Progress with Parkinson’s disease care in regional Australia

7 APRIL 2021

Progress with Parkinson’s disease care in regional Australia

A Charles Sturt University clinician-academic reports that with World Parkinson’s Day on Sunday 11 April, projects she has contributed to are having a positive impact for people with Parkinson’s disease in rural and regional Australia.

  • April is designated as Parkinson’s Awareness Month and World Parkinson’s Day is on Sunday 11 April
  • Charles Sturt University research and advocacy on Parkinson’s disease is positively impacting regional communities including Broken Hill, Coonamble, Bathurst and Mudgee, and in the future Tamworth
  • Parkinson’s disease is a chronic, neurodegenerative and incurable neurological condition, with prevalence higher in rural areas and increasing with age

A Charles Sturt University clinician-academic reports that with World Parkinson’s Day on Sunday 11 April, projects she has contributed to are having a positive impact for people with Parkinson’s disease in rural and regional Australia.

Associate Professor of Nursing Rachel Rossiter (pictured, inset) in the School of Nursing, Midwifery and Indigenous Health in Orange is providing research expertise and external consultancy to advance the enhanced provision of care for people with Parkinson’s disease in rural and regional Australia.

Parkinson’s disease is a chronic, neurodegenerative, incurable, complex and disabling neurological condition with prevalence higher in rural areas and increasing with age.

“Disease progression is a major driver of costs and carer burden, with increasing risk of hospital and residential care admission, and a need for specialist services,” Professor Rossiter said.

“It is both exciting and rewarding to be working with other key stakeholders to advance the provision of care for those in rural and regional Australia who have Parkinson’s disease.

“When I and the team of colleagues working with me began the first project commissioned by Parkinson’s NSW in mid-2017, we did not in any way anticipate the impact of that initial project and the two projects that followed, both of which were completed in mid-2019.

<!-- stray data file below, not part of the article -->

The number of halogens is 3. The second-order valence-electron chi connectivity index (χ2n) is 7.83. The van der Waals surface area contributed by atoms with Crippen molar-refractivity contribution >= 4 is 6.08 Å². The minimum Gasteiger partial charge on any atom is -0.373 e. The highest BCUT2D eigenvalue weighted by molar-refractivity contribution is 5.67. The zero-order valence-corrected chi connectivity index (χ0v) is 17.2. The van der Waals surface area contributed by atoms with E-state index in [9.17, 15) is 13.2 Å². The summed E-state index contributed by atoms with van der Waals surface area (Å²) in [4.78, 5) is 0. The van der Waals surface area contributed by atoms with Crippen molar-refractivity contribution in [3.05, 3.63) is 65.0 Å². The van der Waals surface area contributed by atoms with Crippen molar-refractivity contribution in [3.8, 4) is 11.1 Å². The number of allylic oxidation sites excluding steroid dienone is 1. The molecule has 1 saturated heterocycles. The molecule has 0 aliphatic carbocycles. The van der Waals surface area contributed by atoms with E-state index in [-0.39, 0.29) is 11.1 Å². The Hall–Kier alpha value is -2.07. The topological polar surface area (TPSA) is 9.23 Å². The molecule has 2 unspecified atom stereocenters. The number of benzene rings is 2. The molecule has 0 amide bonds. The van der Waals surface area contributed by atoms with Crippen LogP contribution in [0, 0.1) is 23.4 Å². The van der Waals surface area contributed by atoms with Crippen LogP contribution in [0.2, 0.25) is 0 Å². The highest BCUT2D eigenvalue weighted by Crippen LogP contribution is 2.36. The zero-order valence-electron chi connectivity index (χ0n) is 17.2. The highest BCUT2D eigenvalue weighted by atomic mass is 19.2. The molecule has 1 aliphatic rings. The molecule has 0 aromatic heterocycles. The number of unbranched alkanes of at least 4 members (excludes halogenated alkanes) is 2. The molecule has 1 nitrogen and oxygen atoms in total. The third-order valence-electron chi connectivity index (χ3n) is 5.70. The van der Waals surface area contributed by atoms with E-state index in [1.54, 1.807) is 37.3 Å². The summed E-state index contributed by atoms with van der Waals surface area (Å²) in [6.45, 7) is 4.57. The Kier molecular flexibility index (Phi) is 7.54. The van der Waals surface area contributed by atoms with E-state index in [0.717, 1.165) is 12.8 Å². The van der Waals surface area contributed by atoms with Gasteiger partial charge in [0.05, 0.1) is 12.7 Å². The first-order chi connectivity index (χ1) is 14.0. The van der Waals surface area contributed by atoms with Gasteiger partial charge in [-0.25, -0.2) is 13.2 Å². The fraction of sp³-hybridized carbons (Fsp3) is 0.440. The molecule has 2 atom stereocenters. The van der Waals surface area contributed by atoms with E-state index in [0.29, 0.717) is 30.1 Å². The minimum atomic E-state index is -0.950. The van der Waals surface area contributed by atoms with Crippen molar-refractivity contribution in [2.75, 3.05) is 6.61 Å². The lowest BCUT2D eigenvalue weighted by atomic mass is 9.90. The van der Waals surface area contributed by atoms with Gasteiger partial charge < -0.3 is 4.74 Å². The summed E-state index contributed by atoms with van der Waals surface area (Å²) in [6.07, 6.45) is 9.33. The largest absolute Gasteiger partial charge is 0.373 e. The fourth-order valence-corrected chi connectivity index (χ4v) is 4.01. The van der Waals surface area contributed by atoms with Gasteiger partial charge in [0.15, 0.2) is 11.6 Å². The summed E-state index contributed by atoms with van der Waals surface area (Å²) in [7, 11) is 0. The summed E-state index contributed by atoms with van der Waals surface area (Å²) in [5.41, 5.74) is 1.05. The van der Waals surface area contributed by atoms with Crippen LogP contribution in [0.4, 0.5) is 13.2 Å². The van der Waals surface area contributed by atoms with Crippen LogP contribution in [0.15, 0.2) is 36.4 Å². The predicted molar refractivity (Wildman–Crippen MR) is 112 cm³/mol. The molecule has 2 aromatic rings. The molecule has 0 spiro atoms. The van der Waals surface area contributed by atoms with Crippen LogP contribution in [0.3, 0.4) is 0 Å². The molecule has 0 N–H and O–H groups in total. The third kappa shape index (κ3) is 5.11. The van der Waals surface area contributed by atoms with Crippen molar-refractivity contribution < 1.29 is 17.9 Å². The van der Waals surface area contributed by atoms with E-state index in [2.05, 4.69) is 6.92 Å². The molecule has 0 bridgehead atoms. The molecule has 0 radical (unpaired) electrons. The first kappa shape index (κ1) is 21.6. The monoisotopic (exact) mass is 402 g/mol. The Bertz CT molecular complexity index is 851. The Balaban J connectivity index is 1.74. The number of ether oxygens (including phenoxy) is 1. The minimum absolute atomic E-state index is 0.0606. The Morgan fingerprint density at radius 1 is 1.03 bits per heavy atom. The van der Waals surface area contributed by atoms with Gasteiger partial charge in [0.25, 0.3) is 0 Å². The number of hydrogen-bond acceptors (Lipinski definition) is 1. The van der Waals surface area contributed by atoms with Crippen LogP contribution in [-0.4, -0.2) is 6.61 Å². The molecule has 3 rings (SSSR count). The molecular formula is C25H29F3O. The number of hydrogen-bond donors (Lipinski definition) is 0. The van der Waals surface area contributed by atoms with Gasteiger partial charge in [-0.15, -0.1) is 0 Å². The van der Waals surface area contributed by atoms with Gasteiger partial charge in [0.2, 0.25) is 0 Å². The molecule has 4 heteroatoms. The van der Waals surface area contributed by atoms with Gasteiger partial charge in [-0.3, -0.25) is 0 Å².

“Until these project interventions, integrated specialist nursing care was largely absent in regional communities, leading to lower health-related quality of life and poorer management of the condition compared to urban areas.”

Professor Rossiter said opportunities to report on these projects at national and international forums followed. The initial three projects have resulted in further collaborative activities focused on developing and evaluating specialist Movement Disorder Nurse positions across Australia.

“Not only have more specialist Parkinson’s nurses been employed in NSW, further projects have been funded by the Department of Health to pilot Movement Disorder Specialist Nurse positions in rural and remote areas of the country,” she said.

Professor Rossiter is collaborating with Parkinson’s NSW and the Western NSW Primary Health Network (WNSW PHN) on a four-year Movement Disorder Nurse Specialist Pilot Program to assist people living with neurological conditions (including Parkinson’s) in western NSW.

“My role in this pilot program is to support the development of the capacity building program, and enable focused research evaluating the program until its completion in 2024,” Professor Rossiter said.

The community-focused initiative has so far recruited 11 registered nurses who are currently undertaking focused postgraduate education that will enable them to provide specialist nursing care and assist people living with neurological conditions including Parkinson’s in the western NSW region to access specialist medical services.

The program includes sites as far as Broken Hill in the west of NSW, Coonamble in the north, and east to Bathurst and Mudgee.

As a clinician/academic, Professor Rossiter relishes the opportunity to work closely with the Primary Health Network, Parkinson’s NSW, the Australasian Neuroscience Nurses Association (Movement Disorders Chapter), and other key stakeholders.

“The passion and enthusiasm exhibited by the nurses recruited to the program speaks to the commitment that each one of them brings to improving health care for those in their rural and remote communities,” she said.

Professor Rossiter is also providing external consultancy to Hunter New England Central Coast Primary Health Network for the co-design process currently underway to develop the Movement Disorder Specialist Nurse role that will be based in Tamworth.


Media Note:

To arrange interviews with Associate Professor Rachel Rossiter contact Bruce Andrews at Charles Sturt Media on mobile 0418 669 362 or via news@csu.edu.au

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